Burning calories in the bedroom isn’t usually synonymous with sleeping – but that doesn’t mean it can’t be.
Studies have shown that the brain uses 20% of calorie intake per day, even during sleep.
Burning calories in our sleep is necessary because sleep is not a passive activity. How many calories are burned during sleep is highly variable throughout the sleep stages, and based on the person’s daytime activities and genetics.
Essentially, it comes down to a simple formula (yikes, math!):
You start with the number of calories your body burns at rest (called basal metabolic rate). BMR varies depending on mass, height, and age (you can determine yours with this calculator), but on average, this has been found to be about 45 calories per hour.
During sleep, your body functions at about 95% of what it does at simple rest. So, if you can find an average caloric expenditure for an individual at rest (e.g. 45 calories/hour), you can calculate nocturnal calories burned by this equation:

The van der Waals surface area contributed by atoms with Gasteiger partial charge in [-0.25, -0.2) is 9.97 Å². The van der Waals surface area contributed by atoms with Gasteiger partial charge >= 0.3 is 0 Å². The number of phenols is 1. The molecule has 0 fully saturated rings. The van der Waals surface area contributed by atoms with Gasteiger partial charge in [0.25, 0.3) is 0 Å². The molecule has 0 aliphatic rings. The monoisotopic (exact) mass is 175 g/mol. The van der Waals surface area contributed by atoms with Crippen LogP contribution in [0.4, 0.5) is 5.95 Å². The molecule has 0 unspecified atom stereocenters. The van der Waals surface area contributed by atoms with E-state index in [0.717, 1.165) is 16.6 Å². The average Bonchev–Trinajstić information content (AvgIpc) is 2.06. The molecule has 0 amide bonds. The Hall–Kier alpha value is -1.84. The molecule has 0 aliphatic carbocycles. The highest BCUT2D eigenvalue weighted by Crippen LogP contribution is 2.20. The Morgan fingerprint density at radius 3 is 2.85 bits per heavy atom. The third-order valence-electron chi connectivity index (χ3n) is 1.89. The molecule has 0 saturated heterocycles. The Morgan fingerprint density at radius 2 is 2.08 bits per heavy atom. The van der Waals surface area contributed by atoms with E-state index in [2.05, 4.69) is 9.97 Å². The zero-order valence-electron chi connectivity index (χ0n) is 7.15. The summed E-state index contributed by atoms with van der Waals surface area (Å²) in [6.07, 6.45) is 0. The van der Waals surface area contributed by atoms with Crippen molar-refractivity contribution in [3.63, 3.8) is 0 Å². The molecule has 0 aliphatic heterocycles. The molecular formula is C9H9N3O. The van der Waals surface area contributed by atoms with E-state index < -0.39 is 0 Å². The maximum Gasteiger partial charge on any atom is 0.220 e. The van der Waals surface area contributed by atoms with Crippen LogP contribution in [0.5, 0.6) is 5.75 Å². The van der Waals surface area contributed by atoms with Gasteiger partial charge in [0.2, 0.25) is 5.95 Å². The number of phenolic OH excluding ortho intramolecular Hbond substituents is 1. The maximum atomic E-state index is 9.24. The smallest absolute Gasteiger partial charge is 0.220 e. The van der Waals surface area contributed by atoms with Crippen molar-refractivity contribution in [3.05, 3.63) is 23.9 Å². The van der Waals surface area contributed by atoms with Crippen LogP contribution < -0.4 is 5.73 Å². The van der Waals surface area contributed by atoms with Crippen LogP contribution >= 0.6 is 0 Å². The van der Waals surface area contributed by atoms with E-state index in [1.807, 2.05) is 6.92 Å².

(hourly BMR or calories burned) x .95 (same as 95%) x hours slept
So, 45 x .95 x 8 = 342 during 8 hours of sleep. 45 x 8 = 360 calories burned during 8 hours of rest...5% more than when one is asleep.
With that said, your body burns the most calories during deep REM sleep, when your brain is most active because it requires the most oxygen to function.
If you're interested in maximizing the number of calories you burn during sleep, turn the room temperature down –aim between 60 and 67 degrees Fahrenheit. Sleeping in a colder room forces the body to burn more calories to keep you warm.
So – if you keep your bedroom cool and dark, and you get your recommended 7-9 hours of sleep per night, you'll be more likely to burn a few hundred calories while you sleep.
That’s it. Cancel the gym membership, sleep is your new workout.